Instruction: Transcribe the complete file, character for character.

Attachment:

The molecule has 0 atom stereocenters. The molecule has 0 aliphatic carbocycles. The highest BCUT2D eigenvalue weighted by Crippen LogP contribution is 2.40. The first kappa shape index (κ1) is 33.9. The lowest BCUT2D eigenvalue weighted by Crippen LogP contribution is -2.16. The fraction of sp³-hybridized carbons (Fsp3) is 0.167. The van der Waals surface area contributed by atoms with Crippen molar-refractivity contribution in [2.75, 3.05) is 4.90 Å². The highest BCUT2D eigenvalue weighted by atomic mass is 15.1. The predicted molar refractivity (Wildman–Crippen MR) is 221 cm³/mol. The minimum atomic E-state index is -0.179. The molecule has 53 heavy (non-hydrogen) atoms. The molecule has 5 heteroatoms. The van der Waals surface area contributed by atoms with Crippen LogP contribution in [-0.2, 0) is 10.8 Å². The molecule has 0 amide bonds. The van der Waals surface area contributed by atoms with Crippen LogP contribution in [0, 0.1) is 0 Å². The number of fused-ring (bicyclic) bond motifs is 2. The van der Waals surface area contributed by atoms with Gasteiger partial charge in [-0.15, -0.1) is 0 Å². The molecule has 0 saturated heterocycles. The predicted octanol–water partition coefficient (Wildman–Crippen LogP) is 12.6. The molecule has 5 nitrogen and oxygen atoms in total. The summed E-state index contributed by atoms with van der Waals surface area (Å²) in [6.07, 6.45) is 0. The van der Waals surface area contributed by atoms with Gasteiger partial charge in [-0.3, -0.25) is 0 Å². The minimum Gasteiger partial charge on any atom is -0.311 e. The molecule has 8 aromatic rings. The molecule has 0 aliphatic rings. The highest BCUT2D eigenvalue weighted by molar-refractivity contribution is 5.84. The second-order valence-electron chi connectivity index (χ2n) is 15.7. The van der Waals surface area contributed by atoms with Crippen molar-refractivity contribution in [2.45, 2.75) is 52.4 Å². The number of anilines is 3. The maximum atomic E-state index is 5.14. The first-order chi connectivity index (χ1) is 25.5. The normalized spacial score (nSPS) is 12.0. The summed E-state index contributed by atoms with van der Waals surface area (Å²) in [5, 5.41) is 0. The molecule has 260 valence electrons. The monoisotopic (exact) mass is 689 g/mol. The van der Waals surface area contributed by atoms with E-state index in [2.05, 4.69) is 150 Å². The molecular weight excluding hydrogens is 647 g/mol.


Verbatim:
The molecule has 0 atom stereocenters. The molecule has 0 aliphatic carbocycles. The highest BCUT2D eigenvalue weighted by Crippen LogP contribution is 2.40. The first kappa shape index (κ1) is 33.9. The lowest BCUT2D eigenvalue weighted by Crippen LogP contribution is -2.16. The fraction of sp³-hybridized carbons (Fsp3) is 0.167. The van der Waals surface area contributed by atoms with Crippen molar-refractivity contribution in [2.75, 3.05) is 4.90 Å². The highest BCUT2D eigenvalue weighted by atomic mass is 15.1. The predicted molar refractivity (Wildman–Crippen MR) is 221 cm³/mol. The minimum atomic E-state index is -0.179. The molecule has 53 heavy (non-hydrogen) atoms. The molecule has 5 heteroatoms. The van der Waals surface area contributed by atoms with Crippen LogP contribution in [-0.2, 0) is 10.8 Å². The molecule has 0 amide bonds. The van der Waals surface area contributed by atoms with Crippen LogP contribution in [0, 0.1) is 0 Å². The number of fused-ring (bicyclic) bond motifs is 2. The van der Waals surface area contributed by atoms with Gasteiger partial charge in [-0.15, -0.1) is 0 Å². The molecule has 0 saturated heterocycles. The predicted octanol–water partition coefficient (Wildman–Crippen LogP) is 12.6. The molecule has 5 nitrogen and oxygen atoms in total. The summed E-state index contributed by atoms with van der Waals surface area (Å²) in [6.07, 6.45) is 0. The van der Waals surface area contributed by atoms with Gasteiger partial charge in [-0.3, -0.25) is 0 Å². The minimum Gasteiger partial charge on any atom is -0.311 e. The molecule has 8 aromatic rings. The molecule has 0 aliphatic rings. The highest BCUT2D eigenvalue weighted by molar-refractivity contribution is 5.84. The second-order valence-electron chi connectivity index (χ2n) is 15.7. The van der Waals surface area contributed by atoms with Crippen molar-refractivity contribution in [2.45, 2.75) is 52.4 Å². The number of anilines is 3. The maximum atomic E-state index is 5.14. The first-order chi connectivity index (χ1) is 25.5. The normalized spacial score (nSPS) is 12.0. The summed E-state index contributed by atoms with van der Waals surface area (Å²) in [5, 5.41) is 0. The molecule has 260 valence electrons. The monoisotopic (exact) mass is 689 g/mol. The van der Waals surface area contributed by atoms with E-state index in [2.05, 4.69) is 150 Å². The molecular weight excluding hydrogens is 647 g/mol.